Essay and illustrated presentation on how white filmmakers envision futures inflected by Asian culture, but devoid of actual Asian people. A visual analysis of 40+ years of American science fiction cinema.
This exhibition is about living with history in the here and now and the distillations we carry into the future. These artists are meticulous researchers, utilizing chemistry, botany, math, religion, politics, and bureaucracy. They explore possibilities, capture turmoil and fallow periods, track displacement and migrations.
A history of the team and how it intertwines with civic issues, particularly: gun laws and violence, business and labor, real estate and gentrification, race, and class.
The artists in this exhibition draw upon the hidden and political histories of sports to open up analyses of the social world.
This year-long series of art exhibitions, film programs, discussions, commissioned projects, and other events took place in galleries, cinemas, sports bars, bookstores, and on rooftops from Los Angeles to Washington, D.C.
An illustrated experimental essay on authenticity, postmemory, appropriation, and racial and ethnic identity (and recent cases in the art world and beyond). KQED described the commissioned chapbook as “finely wrought words.” On view at SFMOMA through Summer 2020.
An installation superimposing the goals of six major sports.
Videos selected from over 140 galleries of The International Exposition of Modern and Contemporary Art.
This exhibition provides a view into the passion and diversity of the punk feminist movement Riot Grrrl, and highlights how these ideas have broadened, evolved and mutated in the work of contemporary artists.
These projects demonstrate the strength of collective voices in deciding the future of neighborhoods, cities, nations, and societies, and the importance of intimate conversations and compassionate listening.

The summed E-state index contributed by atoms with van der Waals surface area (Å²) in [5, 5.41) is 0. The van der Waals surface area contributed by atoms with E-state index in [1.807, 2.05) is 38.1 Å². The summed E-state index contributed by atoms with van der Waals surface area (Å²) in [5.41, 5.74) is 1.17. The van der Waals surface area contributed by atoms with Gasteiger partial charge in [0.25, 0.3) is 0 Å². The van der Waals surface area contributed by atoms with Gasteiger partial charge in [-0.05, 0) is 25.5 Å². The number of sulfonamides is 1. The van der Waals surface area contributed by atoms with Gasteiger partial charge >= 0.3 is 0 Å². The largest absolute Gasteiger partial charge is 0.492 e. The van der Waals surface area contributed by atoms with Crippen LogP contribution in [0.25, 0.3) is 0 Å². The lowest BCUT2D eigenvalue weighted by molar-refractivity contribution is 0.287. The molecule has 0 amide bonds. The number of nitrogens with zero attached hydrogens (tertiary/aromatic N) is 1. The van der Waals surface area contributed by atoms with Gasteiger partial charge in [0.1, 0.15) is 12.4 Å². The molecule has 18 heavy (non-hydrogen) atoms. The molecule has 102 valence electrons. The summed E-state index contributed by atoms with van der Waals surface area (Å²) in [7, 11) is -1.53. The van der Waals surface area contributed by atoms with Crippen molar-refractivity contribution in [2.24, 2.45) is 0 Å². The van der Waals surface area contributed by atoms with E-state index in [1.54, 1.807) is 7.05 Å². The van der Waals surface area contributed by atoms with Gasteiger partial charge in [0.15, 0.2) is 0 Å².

The first major gallery exhibition to present sports fanaticism as a significant form of cultural production, bridging the assumed gap between sports and the arts.
This is a new map of the world representing Steeler Nation, where countries that don’t have a fan base for the Pittsburgh NFL team don’t exist.
The first major exhibition of the internationally renowned culture-jamming group. Dubbed “the most prescient show of the year” by Paper City and “a timely acknowledgment of the work of […] the great social satirists of our time” by Art Papers.
Photographs and new installation work examine how communities are changing in the shadow of corporate real estate.
Other exhibitions, events, residencies organized for Carnegie Mellon’s Miller Gallery, 2008 – 2014.
This exhibition focuses on the psychological, social, cultural and political dimensions of desire, subjectivity, and pleasure.
A full-scale graph / “mountain range” mural charting the snowfall in Syracuse over the last half century, and mounds of deicers which “melted” as winter outside progressed and visitors inside took away samples.
This exhibition celebrates crystallized precipitation as the key to a delightful set of activities, and as an ephemeral filter to make ordinary surroundings new again.
Interactive project inspired by Marcel Duchamp’s readymade “In Advance of the Broken Arm.” As a munificent reversal of this historic Dadaist work, the display is rendered useful again, allowing visitors to borrow the commercially made tools from an art gallery in the deepest winter months.
These artists explore the territory delineated by the destruction of the natural world, with all its attendant themes. Entropy, redemption, apocalypse, the temptations of commercial culture, and the relationship between science and magic all emerge as motifs in this exhibition.